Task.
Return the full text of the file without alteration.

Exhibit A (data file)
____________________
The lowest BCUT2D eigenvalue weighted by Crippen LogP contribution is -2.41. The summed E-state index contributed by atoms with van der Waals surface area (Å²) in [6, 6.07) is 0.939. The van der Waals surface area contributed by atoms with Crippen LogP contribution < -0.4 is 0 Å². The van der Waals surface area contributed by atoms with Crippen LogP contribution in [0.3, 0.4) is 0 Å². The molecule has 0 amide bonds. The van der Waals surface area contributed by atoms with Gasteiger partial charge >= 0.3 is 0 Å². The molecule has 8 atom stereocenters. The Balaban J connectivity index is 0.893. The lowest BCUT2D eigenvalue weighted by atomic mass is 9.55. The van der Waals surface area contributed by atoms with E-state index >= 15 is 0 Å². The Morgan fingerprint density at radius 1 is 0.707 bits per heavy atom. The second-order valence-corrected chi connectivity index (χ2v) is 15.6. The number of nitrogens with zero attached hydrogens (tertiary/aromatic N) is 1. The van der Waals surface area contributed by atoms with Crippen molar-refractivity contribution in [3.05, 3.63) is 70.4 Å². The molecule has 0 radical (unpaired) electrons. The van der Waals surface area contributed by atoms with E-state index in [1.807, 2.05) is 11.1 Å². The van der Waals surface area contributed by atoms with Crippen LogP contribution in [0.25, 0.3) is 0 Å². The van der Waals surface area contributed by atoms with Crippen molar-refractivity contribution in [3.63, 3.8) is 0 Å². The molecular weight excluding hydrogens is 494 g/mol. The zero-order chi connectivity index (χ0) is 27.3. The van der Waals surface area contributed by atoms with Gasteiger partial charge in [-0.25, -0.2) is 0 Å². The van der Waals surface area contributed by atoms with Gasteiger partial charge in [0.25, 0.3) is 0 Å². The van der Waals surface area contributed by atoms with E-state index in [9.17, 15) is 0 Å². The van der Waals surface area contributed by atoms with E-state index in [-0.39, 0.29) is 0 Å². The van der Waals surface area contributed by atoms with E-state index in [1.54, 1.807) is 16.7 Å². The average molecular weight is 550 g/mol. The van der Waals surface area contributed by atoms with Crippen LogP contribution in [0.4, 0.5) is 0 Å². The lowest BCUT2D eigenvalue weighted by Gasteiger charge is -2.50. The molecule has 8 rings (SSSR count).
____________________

The lowest BCUT2D eigenvalue weighted by Crippen LogP contribution is -2.41. The summed E-state index contributed by atoms with van der Waals surface area (Å²) in [6, 6.07) is 0.939. The van der Waals surface area contributed by atoms with Crippen LogP contribution < -0.4 is 0 Å². The van der Waals surface area contributed by atoms with Crippen LogP contribution in [0.3, 0.4) is 0 Å². The molecule has 0 amide bonds. The van der Waals surface area contributed by atoms with Gasteiger partial charge >= 0.3 is 0 Å². The molecule has 8 atom stereocenters. The Balaban J connectivity index is 0.893. The lowest BCUT2D eigenvalue weighted by atomic mass is 9.55. The van der Waals surface area contributed by atoms with E-state index >= 15 is 0 Å². The Morgan fingerprint density at radius 1 is 0.707 bits per heavy atom. The second-order valence-corrected chi connectivity index (χ2v) is 15.6. The number of nitrogens with zero attached hydrogens (tertiary/aromatic N) is 1. The van der Waals surface area contributed by atoms with Crippen molar-refractivity contribution in [3.05, 3.63) is 70.4 Å². The molecule has 0 radical (unpaired) electrons. The van der Waals surface area contributed by atoms with E-state index in [1.807, 2.05) is 11.1 Å². The van der Waals surface area contributed by atoms with Crippen LogP contribution in [0.25, 0.3) is 0 Å². The van der Waals surface area contributed by atoms with Crippen molar-refractivity contribution in [3.63, 3.8) is 0 Å². The molecular weight excluding hydrogens is 494 g/mol. The zero-order chi connectivity index (χ0) is 27.3. The van der Waals surface area contributed by atoms with Gasteiger partial charge in [-0.25, -0.2) is 0 Å². The van der Waals surface area contributed by atoms with Gasteiger partial charge in [0.25, 0.3) is 0 Å². The van der Waals surface area contributed by atoms with E-state index in [9.17, 15) is 0 Å². The van der Waals surface area contributed by atoms with E-state index in [-0.39, 0.29) is 0 Å². The van der Waals surface area contributed by atoms with E-state index in [1.54, 1.807) is 16.7 Å². The average molecular weight is 550 g/mol. The van der Waals surface area contributed by atoms with Crippen LogP contribution in [0.4, 0.5) is 0 Å². The lowest BCUT2D eigenvalue weighted by Gasteiger charge is -2.50. The molecule has 8 rings (SSSR count).